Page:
Sunday, April 01, 2007

Quote of the day: Frank Rich says you don't have to endorse John Edwards for president to appreciate the current ring of authenticity to his campaign

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"In a political culture where nearly every act by every candidate and spouse is packaged to a fare-thee-well for the voters' consumption, the Edwardses' story by definition will play out unpredictably in real time, with a spontaneity that is beyond any consultant's or media guru's control."
--Frank Rich, in his NYT column today, "Elizabeth Edwards for President"

"Here is one continuing familial crisis," Rich continues, "that cannot be scored with soothing music to serve as a Hallmark homily in an inspirational infomercial at the next election-year convention. The Edwardses' unscripted human drama will be a novelty by the standards of our excessively stage-managed political theater and baffling to many in its permanent repertory company."

I've had the feeling for months already that I don't think I can stand to listen to one more political speech, whether it's from the good guys or the bad guys. I mean, It's all so completely prescripted, telling us only what the candidate wishes us at that moment to think he/she is pretending to believe. Fercrissakes, we can't even find out anymore what these bozos actually pretend to believe. There's no longer any hope of finding out what they might really believe."

Of course you could answer that it doesn't matter, that what pols pretend to believe matters more now than what, if anything, they actually believe, because increasingly when they get into power they also govern according to what they pretend to believe.

When it comes to political make-believe, Democrats are just as guilty as Republicans. It's just that Republicans are so much better at it. Karl Rove's famous prefabricated Republican Talking Points have the power of being: (a) monolithically accepted by the party loyalists, and (b) infinitely more finely calibrated to manipulate the "thinking" of the low-will suckers they target. Roveless Democrats rely instead on their band of roving consultants whose Beltway-addlled brains know no loyalty except to the status quo--or perhaps the percentage of their campaign "billings" they salt away.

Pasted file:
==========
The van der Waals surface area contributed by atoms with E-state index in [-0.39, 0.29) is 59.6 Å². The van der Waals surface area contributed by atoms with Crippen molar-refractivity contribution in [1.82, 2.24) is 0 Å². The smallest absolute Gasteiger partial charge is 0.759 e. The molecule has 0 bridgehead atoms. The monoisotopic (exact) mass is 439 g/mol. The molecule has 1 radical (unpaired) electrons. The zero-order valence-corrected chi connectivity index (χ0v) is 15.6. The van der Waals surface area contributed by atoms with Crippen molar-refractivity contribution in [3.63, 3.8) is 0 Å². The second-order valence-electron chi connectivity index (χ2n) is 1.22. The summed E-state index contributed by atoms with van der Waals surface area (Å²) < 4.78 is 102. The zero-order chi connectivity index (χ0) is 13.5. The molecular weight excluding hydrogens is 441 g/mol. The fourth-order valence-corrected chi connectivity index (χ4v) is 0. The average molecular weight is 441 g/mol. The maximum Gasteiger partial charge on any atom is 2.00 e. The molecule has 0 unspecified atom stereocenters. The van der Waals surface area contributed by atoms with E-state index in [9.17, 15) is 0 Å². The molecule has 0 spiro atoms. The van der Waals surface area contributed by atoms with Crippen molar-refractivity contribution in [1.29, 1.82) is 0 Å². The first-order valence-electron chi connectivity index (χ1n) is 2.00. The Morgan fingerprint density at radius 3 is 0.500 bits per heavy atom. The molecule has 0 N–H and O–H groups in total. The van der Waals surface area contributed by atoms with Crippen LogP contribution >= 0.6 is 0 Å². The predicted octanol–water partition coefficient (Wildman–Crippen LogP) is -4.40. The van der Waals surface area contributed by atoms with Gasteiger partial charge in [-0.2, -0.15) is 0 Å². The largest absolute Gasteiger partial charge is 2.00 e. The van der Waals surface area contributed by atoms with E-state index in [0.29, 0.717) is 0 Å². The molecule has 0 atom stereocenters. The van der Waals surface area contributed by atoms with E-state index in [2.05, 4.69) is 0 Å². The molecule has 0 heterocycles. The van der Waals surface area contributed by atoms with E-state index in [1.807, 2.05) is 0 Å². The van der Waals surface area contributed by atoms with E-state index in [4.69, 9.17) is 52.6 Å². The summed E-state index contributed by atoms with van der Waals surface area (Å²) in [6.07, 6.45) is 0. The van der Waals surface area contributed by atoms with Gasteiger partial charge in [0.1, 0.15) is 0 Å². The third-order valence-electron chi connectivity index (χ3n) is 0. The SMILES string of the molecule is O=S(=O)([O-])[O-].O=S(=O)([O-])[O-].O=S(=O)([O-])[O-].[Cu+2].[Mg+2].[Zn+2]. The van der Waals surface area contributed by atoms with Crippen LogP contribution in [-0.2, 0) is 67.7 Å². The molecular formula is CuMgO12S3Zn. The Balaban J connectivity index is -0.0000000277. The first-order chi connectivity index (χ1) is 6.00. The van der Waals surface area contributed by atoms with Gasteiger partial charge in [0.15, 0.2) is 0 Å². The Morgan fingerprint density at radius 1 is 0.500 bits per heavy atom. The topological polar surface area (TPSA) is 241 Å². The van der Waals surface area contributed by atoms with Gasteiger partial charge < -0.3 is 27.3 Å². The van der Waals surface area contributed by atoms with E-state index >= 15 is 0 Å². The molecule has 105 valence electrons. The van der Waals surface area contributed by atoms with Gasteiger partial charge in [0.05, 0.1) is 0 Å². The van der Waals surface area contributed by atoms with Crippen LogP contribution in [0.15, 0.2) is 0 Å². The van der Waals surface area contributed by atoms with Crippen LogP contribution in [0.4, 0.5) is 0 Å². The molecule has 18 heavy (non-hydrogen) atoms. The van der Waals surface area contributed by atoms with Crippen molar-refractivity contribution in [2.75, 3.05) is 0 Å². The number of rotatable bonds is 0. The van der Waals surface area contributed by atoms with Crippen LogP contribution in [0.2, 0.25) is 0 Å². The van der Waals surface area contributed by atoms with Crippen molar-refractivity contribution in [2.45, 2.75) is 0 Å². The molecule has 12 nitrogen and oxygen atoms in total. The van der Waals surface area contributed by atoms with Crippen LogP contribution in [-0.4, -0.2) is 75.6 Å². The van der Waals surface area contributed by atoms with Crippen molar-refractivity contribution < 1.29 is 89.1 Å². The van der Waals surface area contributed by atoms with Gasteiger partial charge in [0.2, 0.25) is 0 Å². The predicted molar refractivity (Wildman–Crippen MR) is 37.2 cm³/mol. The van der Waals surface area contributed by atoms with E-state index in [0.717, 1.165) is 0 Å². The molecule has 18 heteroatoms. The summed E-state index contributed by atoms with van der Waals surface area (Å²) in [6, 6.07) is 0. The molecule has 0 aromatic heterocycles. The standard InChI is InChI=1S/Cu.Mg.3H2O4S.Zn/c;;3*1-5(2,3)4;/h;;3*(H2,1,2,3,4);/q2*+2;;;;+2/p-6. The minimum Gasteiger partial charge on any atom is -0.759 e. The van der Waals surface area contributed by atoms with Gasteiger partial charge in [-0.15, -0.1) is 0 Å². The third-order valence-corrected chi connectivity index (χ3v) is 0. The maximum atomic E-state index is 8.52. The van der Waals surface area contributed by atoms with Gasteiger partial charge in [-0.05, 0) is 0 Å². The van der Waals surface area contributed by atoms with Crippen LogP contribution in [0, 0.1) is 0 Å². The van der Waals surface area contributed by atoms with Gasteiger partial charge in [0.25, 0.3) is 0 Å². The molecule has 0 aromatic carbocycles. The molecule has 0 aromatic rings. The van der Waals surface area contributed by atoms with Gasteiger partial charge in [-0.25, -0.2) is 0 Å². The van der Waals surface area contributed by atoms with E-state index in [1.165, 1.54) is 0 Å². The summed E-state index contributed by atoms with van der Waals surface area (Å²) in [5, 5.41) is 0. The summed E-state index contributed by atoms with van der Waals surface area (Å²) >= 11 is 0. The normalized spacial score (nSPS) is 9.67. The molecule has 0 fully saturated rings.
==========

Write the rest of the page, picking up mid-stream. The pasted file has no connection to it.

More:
As every campaign cycle gears up, we hear ritual exhortations that this campaign, unlike all those that came before, be conducted by debating matters of substance rather than slathering sleaze and innuendo.. And then we get even sludgier sleaze and more shameless innuendo, because the public--not least its supposed surrogates in the media--so clearly prefers it to (yawn) substance. This is not only a bad way to elect a government, but a bad strategy for progressives. Once we reduce both campaigns and government to talking points, all other things being equal the Talking Points Commandos are going to win. In 2006 those "other things" were so far from equal, what with the mess in Iraq and the growing obviousness of the corruption and misrule of both the Bush administration and the Republican Congress, that the GOP took a shellacking. If this is the sum total of the Democrats' electoral strategy, they're not likely to win many more elections.)

It's a pleasure and a relief to find Frank Rich today just as fed up with all this prepackaged political bilge. Even better, he mankes the point in combination with a well-aimed broadside at the shocking chorus of babble that attended news of the recurrence of Elizabeth Edwards's cancer and the Edwardses' decision to continue with John's presidential bid.

The ugliest specimen was Katie Couric's "some people say" inquisition on 60 Minutes. It would certainly have been acceptable to ask once about the Edwardses' thinking in committing this crucial chunk of Elizabeth's remaining time to a political campaign and how that will impact her family. Once. But this was, I gather, pretty much the only question our Katie could think of. She just kept on asking it, over and over, and then a few more times. She made it clear what she--er, some people--think: that Elizabeth Edwards is an evil, power-mad monster-bitch who doesn't give a damn about her children.